Distance Learning Project #2: Wheel of Life


I am not a person who sits well with my emotions. I mean really sit and reflect why I’m feeling the way I am. And for what reason? I know it may sound completely bizarre because I’m an insanely emotional person who wears my heart on my sleeve, and perhaps is a little too sensitive to, well, pretty much everything. But as I’m slowly learning through unfortunate situations with friends, stuff at work, and with life in general, having an open heart is not a weakness nor is it a bad thing. We all have our strengthens and weaknesses, reflecting on why our so called weaknesses are just that, weaknesses, is important to do from time to time. It’s good to check in with yourself. Because as we age and mature – or not – these strengths and weaknesses of ours can change yearly, monthly, or even daily.

Like most people I imagine, I tend to hide away when I’m feeling sad or throw and punch things, in the privacy of my own apartment of course, when I’m angry. Or I anger clean my house. Which is kind of efficient really. I don’t like showing my sadness or anger, rather I try and cope with it. This is not the best solution because coping is not a way of solving the real issue, it’s more of a deterrent from the root problem. As you can imagine a lot of this mentality came up in training. Emotions would run high and low and all around because a lot of training – in the most subtle way hidden under all the practicing and lectures – was connecting with yourself.

After a month of practice teaching and receiving feedback for my classes project number one was complete! Project two, the Wheel of Life as they call it, was designed for us to open up to the experience and emotions teaching brought up, but even more so, we were to reflect with what was going on in our lives leading up to training. Boy, this is getting deep.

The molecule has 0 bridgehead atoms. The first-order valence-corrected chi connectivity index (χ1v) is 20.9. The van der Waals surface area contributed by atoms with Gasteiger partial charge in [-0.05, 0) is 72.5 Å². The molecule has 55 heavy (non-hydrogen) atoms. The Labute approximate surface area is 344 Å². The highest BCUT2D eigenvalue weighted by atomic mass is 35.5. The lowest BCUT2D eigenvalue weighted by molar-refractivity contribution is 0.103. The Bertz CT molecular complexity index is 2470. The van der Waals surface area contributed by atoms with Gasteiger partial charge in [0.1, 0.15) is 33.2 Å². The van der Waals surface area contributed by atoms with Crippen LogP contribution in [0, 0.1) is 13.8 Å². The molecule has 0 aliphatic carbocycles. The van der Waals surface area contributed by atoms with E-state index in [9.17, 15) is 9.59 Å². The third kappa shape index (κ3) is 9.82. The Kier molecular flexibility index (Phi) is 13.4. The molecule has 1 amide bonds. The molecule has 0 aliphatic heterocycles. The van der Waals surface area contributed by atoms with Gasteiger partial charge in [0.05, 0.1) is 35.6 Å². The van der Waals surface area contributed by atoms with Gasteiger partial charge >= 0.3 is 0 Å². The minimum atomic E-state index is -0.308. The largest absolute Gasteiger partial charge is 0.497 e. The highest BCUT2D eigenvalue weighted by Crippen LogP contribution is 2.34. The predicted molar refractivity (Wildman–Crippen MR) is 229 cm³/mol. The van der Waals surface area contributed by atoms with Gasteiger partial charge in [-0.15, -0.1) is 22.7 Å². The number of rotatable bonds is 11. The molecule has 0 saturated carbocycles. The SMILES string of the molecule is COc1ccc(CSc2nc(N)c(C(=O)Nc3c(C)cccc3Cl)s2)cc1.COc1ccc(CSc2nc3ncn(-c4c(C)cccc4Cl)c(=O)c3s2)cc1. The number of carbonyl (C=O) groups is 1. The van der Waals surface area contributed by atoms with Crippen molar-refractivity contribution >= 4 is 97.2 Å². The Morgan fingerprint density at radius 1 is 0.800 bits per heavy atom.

I won’t bore you with the details of what I wrote, but as I was writing I found more and more stuff come up. Like why I was so driven with my career and less interested in romance. And why I would beat up myself for not being a good friend, and what I need to work on in certain family relationships. It was kind of weird. But therapeutic.

Our wheel of life was divided into eight categorizes: Business/Career, Finances, Health, Family and Friends, Romance, Personal Growth, Fun And Recreation, and Physical Environment. For each category we had to grade ourselves and explain why. Like I said it was weird, but therapeutic. Then we had to create another wheel, but this time we had to show where we wanted each category to be. This was even weirder. And more importantly how are you going to go about bringing these changes into your life to improve your grade. Not so easy now, is it? Again I won’t bore you with any grueling details of my wheel, but if you’re interested (or just curious) I’d be happy to share!

What would your Wheel of Life look like? What parts of your life could you improve or work on? Give it a try and journal it. You may just surprise yourself with the kind of circle you create.



2 thoughts on “Distance Learning Project #2: Wheel of Life

  1. Janet says:

    I think this sounds like a really good exercise. I’ve been thinking a lot about goals lately, and sometimes it’s hard to isolate different that I want to work on or improve. Maybe I will have to try this myself!

    • Jill says:

      Trust me, Janet, it really is a good exercise. It forces you to face some pretty tough things and truths. But at the same time you find the good in yourself and the drive to take you’re life in your own hands. At least that’s what I’ve taken from the experience. And when things steer off track, it’s a way to bring balance to the situation. I encourage you to give it a try!

Leave a Reply

Your email address will not be published. Required fields are marked *